Disaster plans used to seem like “kind of a bother” to Lance D. Query, Tulane University’s director of libraries. Then, in 2005, Hurricane Katrina hit New Orleans, flooding Tulane’s Howard-Tilton Memorial Library with more than eight feet of water. “I look at them much more carefully now,” says Mr. Query.
In late October, New York University’s Langone Medical Center and its Ehrman Medical Library suffered major damage from Hurricane Sandy, and a number of other institutions in the New York-New Jersey area also took a major blow. Mr. Query has some hard-won advice and words of encouragement for libraries trying to recover from Sandy or other disasters, and for those reviewing their disaster-response plans.
Turn a crisis into an opportunity. If affected libraries “play their cards right” and use insurance and FEMA resources effectively, they may emerge stronger than before, he says. …
Sometimes free costs too much. As of January 1, 2013, Flat World Knowledge, which used to describe itself as the world’s largest publisher of free and open textbooks online, will no longer offer content at no charge.
Cost partly motivated the decision, according to Jeff Shelstad, the company’s co-founder and chief executive officer. “We’ve got to be smart with the limited capital that we have” if the company is to survive 10 years from now, he said.
There’s also “an element of fairness” behind the move, Mr. Shelstad said. Some institutional partners have been paying as much as $20 to $25 per student for access to Flat World content, while other partners pay far less. The goal is to even things out while remaining affordable, according to Mr. Shelstad. “We have anchored ourselves around affordability, and we are still there with this move,” he said.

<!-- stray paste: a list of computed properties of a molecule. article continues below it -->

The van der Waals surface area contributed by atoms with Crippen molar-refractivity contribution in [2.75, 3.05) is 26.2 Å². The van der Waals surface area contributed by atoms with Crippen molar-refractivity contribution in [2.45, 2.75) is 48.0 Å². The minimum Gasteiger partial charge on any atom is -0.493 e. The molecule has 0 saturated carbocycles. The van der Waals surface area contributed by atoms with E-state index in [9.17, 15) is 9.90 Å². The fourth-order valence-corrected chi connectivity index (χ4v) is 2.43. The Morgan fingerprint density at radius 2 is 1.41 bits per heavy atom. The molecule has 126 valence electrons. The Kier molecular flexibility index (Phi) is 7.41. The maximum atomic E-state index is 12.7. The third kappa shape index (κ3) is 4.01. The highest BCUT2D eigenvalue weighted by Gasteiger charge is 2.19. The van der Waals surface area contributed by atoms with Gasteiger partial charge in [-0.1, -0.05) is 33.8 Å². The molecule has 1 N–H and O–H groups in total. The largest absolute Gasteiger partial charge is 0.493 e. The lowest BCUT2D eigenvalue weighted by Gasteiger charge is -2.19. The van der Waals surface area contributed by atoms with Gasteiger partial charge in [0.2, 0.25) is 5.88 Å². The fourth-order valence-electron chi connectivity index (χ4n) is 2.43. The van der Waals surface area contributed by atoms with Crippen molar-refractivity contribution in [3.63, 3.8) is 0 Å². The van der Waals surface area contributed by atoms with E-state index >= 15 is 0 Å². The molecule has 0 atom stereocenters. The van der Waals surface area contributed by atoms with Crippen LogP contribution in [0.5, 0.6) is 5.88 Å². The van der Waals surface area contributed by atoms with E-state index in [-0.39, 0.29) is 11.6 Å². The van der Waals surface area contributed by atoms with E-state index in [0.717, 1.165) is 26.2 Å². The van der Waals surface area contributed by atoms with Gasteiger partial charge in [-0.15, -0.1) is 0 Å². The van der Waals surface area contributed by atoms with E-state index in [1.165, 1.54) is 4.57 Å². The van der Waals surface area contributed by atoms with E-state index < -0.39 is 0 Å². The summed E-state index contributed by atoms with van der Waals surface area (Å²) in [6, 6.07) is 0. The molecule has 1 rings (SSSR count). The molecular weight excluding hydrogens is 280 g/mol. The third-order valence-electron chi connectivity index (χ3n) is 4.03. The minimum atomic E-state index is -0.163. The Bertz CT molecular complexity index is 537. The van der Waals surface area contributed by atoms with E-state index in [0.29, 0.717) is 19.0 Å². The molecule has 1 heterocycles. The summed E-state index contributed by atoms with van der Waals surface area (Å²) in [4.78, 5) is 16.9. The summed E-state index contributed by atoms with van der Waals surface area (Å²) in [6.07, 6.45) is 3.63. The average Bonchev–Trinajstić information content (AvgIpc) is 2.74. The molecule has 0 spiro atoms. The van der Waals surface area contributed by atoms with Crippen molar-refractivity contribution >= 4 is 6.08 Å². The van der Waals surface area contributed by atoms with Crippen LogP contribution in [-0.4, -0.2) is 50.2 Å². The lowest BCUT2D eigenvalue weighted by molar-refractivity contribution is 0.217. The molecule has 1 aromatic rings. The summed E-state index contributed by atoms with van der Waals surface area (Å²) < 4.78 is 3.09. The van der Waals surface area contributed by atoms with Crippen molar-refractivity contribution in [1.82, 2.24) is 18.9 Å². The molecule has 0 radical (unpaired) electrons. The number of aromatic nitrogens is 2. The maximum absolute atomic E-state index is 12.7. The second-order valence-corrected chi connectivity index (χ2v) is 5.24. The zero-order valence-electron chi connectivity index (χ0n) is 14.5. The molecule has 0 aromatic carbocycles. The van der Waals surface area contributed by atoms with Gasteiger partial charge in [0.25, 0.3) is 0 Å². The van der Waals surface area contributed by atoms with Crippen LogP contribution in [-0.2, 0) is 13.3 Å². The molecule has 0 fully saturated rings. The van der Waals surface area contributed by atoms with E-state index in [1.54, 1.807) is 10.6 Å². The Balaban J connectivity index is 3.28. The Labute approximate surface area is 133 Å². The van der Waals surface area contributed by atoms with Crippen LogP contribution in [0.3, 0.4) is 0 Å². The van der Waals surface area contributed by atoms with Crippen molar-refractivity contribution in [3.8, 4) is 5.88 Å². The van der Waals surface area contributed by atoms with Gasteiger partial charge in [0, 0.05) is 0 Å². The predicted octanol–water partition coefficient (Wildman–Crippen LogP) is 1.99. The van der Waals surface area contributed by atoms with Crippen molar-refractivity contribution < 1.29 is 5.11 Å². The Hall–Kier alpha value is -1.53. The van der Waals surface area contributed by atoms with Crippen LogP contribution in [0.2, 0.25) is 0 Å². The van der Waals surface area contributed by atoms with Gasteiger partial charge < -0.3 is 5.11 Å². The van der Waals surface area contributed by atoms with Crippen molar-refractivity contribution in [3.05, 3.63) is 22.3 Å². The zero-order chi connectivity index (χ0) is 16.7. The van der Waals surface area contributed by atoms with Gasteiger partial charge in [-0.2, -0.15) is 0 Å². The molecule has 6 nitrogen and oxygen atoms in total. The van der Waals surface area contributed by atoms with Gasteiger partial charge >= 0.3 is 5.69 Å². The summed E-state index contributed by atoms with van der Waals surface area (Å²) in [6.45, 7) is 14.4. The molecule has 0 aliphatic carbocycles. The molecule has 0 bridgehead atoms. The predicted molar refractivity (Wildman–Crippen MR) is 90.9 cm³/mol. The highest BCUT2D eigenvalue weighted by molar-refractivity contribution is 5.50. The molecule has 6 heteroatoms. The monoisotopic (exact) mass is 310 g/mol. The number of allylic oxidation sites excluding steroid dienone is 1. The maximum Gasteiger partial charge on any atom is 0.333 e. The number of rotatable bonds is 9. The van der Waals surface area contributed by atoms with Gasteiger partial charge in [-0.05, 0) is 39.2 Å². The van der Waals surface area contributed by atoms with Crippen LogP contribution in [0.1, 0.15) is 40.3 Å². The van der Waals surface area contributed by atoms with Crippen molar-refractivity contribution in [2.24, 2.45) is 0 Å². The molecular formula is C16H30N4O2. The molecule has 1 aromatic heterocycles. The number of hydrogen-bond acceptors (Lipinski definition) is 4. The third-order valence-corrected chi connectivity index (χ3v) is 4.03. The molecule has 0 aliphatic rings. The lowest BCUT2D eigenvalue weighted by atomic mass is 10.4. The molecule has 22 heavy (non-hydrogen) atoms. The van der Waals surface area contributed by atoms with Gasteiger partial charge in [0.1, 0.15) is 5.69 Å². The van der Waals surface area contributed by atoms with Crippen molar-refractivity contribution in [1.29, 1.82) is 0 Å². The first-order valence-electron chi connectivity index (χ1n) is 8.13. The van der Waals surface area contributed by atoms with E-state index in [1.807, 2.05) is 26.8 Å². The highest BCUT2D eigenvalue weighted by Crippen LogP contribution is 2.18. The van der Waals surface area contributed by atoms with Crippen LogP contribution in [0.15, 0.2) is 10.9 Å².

Australia has two main agencies that hand out government research money: the National Health and Medical Research Council, or NHMRC, and the Australian Research Council, or ARC. Aidan Byrne, a nuclear physicist, became the ARC’s chief executive in July. Although he’s still “finding his feet” in the job, he says, Mr. Byrne has made it an early priority to broaden access to government-supported research in Australia. The Chronicle spoke with him by phone about how that effort is shaping up.
Q. In July you told the Australian newspaper that you have a “particular interest” in open access. Why is that?
A. I’ve been working in academic life for nearly 30 years, and I’m a firm believer in disseminating information in the most effective way. I think open access has shown that it can do that very, very effectively. … Earlier this year, the National Heath and Medical Research…
Editor’s Note: Jennifer Howard spent a week in early July at the University of Virginia’s Rare Book School, taking a course on “Born-Digital Materials: Theory & Practice.” This is the last in a series of posts on the experience. See Part 1, Part 2, and Part 3 for more.
When you move around online or work on a computer, you cast what Naomi Nelson calls a “digital shadow”—a record of your activity. Many of us aren’t aware just how long a shadow we cast. For an archivist like Ms. Nelson, head of special collections at Duke University, an ever-bigger part of the job is figuring out how to collect that abundant but hard-to-see information—and persuading donors that it’s useful and safe to hand over records of their digital lives at all.
She rattled off some of the anxieties she hears from people who are debating whether to hand over their computer files: “My whole life…
The publisher plaintiffs who accused Georgia State University of copyright infringement in a lawsuit over course e-reserves aren’t happy with the outcome of that case. On Monday they said they would appeal a federal judge’s decision, handed down in May, that was largely a win for the defendants.
In a statement, Cambridge University Press, Oxford University Press USA, and SAGE Publications said that the decision, by Judge Orinda D. Evans of the U.S. District Court in Atlanta, had left them “no alternative but to appeal, to protect our authors’ copyrights and advocate for a balanced and workable solution” to the challenge of accommodating both copyright and fair use.